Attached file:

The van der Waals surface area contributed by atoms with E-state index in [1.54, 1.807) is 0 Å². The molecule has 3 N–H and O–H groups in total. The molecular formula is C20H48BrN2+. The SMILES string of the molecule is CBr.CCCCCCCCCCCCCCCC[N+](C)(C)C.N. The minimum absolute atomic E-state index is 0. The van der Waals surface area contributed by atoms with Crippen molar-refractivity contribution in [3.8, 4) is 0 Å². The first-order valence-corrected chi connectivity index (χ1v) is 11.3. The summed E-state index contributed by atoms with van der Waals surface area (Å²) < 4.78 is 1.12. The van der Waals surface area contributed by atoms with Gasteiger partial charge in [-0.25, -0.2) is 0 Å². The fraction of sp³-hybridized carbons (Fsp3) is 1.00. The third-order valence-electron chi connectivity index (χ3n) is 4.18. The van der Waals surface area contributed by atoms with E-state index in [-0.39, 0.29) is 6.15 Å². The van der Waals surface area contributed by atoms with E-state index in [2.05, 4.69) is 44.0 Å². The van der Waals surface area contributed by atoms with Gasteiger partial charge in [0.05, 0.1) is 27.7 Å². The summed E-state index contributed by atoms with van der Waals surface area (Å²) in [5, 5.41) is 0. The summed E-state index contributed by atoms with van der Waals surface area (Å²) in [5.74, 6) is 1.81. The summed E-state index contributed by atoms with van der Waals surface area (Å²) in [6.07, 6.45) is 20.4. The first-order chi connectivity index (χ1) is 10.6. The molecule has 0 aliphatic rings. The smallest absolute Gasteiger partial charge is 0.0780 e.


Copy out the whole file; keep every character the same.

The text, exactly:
The van der Waals surface area contributed by atoms with E-state index in [1.54, 1.807) is 0 Å². The molecule has 3 N–H and O–H groups in total. The molecular formula is C20H48BrN2+. The SMILES string of the molecule is CBr.CCCCCCCCCCCCCCCC[N+](C)(C)C.N. The minimum absolute atomic E-state index is 0. The van der Waals surface area contributed by atoms with Crippen molar-refractivity contribution in [3.8, 4) is 0 Å². The first-order valence-corrected chi connectivity index (χ1v) is 11.3. The summed E-state index contributed by atoms with van der Waals surface area (Å²) < 4.78 is 1.12. The van der Waals surface area contributed by atoms with Gasteiger partial charge in [-0.25, -0.2) is 0 Å². The fraction of sp³-hybridized carbons (Fsp3) is 1.00. The third-order valence-electron chi connectivity index (χ3n) is 4.18. The van der Waals surface area contributed by atoms with E-state index in [-0.39, 0.29) is 6.15 Å². The van der Waals surface area contributed by atoms with E-state index in [2.05, 4.69) is 44.0 Å². The van der Waals surface area contributed by atoms with Gasteiger partial charge in [0.05, 0.1) is 27.7 Å². The summed E-state index contributed by atoms with van der Waals surface area (Å²) in [5, 5.41) is 0. The summed E-state index contributed by atoms with van der Waals surface area (Å²) in [5.74, 6) is 1.81. The summed E-state index contributed by atoms with van der Waals surface area (Å²) in [6.07, 6.45) is 20.4. The first-order chi connectivity index (χ1) is 10.6. The molecule has 0 aliphatic rings. The smallest absolute Gasteiger partial charge is 0.0780 e.